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From our cellar: 3 vintage cherry beers

Putting an aged cherry stout, lambic and Flanders red to the test.
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WEB_20160912_Cherries_smallNew Glarus Cherry Stout 2012
Drinkers (in the Badger State at least) are probably familiar with New Glarus’ other cherry beer, Wisconsin Belgian Red. After four years, the Cherry Stout, brewed as a Thumbprint Series small release in 2012, shares more in common with Belgian Red than we expected. It pours a murky brown, like an uncarbonated Dr. Pepper, and most of the stout character has dropped from the aroma. In its place, huge black cherry cola, earthy fruit pit, milk chocolate and grenadine scents hint at a sweet sip to come. Malts have likewise dropped out of the flavor, leaving only a thread of dusty milk chocolate, like an old Hershey’s Kiss forgotten from Halloween. Carbonation levels are decent for a four-year-old beer, lifting cherry pie sweetness and slightly earthy cherry skin to the fore. If you have one of these bottles tucked away, don’t hesitate to open it now. Malts aren’t oxidizing in this beer and will likely only disappear, leaving not even milk chocolate to temper the sweet fruit onslaught.

The Lost Abbey Red Poppy 2009
We loved this Flanders red fresh (99 points‘ worth, in fact), but eight years is a long time for even the best beers to remain under wraps. The long wait has paid off though, turning what is, when new, a bracingly acidic and moisture-sucking sip into an elegant, food-friendly beer. If you’re drinking this with a candlelit dinner, there’s no need to turn the lights up: The beer’s hazy brown, flat appearance isn’t much to fuss over. Instead, lean in for a sniff and a swirl to unearth sherry notes, a touch of vanilla and some sweet balsamic. There’s an oaky, spicy red wine aroma at the edges that might be familiar to devoted tempranillo or syrah drinkers. On the tongue, red wine and oak dryness take charge, sometimes allowing a flash of balsamic to peek through the cranberry juicelike tartness. The body has thinned out a bit, but it doesn’t detract from the overall vinous impression of the beer. The only flavor we pined for was a bit more sweetness, but that wasn’t quite there in the fresh beer, either. This is drinking great now; crack it if you’ve got it.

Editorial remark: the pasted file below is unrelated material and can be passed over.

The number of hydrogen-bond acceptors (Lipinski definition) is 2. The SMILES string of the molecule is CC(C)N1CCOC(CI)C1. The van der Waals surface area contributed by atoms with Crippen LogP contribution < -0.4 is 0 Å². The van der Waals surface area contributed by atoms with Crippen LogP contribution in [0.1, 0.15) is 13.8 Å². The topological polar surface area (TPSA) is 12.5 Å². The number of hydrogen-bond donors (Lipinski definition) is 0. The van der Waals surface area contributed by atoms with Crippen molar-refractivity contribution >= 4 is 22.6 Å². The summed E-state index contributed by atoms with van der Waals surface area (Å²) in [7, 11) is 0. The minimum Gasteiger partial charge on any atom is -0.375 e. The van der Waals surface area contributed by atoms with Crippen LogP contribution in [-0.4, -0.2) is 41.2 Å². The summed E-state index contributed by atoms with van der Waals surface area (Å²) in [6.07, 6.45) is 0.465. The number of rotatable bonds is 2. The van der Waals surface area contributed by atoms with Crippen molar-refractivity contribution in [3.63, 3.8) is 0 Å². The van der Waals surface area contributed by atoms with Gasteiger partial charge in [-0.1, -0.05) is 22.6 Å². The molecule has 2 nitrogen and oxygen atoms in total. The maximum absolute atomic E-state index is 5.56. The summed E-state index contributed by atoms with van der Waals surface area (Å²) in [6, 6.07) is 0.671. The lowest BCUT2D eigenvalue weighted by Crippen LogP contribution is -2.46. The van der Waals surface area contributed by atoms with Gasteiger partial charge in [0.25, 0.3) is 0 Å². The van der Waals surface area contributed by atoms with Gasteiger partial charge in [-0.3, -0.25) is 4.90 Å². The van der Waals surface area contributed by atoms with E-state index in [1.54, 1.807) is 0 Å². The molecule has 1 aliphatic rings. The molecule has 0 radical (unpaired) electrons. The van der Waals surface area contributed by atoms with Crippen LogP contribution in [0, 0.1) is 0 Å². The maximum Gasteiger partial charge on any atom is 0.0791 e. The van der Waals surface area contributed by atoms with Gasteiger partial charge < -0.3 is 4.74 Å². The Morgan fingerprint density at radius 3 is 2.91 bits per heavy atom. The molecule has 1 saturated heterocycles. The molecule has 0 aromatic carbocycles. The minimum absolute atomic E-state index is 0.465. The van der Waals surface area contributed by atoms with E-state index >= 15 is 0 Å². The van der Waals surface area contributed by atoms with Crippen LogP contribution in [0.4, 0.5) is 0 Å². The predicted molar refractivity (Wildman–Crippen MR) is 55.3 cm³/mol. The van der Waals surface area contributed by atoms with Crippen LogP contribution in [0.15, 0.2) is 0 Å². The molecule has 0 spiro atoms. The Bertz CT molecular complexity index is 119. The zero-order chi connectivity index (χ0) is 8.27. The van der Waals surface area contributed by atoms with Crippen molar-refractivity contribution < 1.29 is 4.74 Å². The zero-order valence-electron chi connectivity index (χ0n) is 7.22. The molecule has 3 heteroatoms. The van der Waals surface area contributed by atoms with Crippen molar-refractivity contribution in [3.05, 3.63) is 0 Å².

Allagash Coolship Cerise 2011
Released at the tail end of 2011, this spontaneously fermented lambic-style beer was aged on Montmorency and Balaton cherries for six months in oak wine barrels. After fourish years in our cellar, it still looks lively, glowing a beautiful apricot color with champagne-sized bubbles. The aroma is the definition of farmhouse funk: Wet hay and thick sweat, even a touch of manure, will intrigue only the most die-hard funk fans. Cherry is an aromatic afterthought, contributing a nondescript berry sweetness that’s way in the background. The flavor isn’t as farmy as the nose suggests, instead layering dry oak, straw and cherry pit over mellow, midlevel lemony tartness. After a few sips, additional nuances express themselves in the form of peach fuzz and clean hay. Carbonation and acidic brightness have held up well in this beer, making it a “drink now” in our book; any longer and who knows how much farther that ultrafunky aroma could go.

 

 

 

Author
Kate Bernot is DRAFT’s beer editor. Reach her at kate.bernot[at]draftmag.com.

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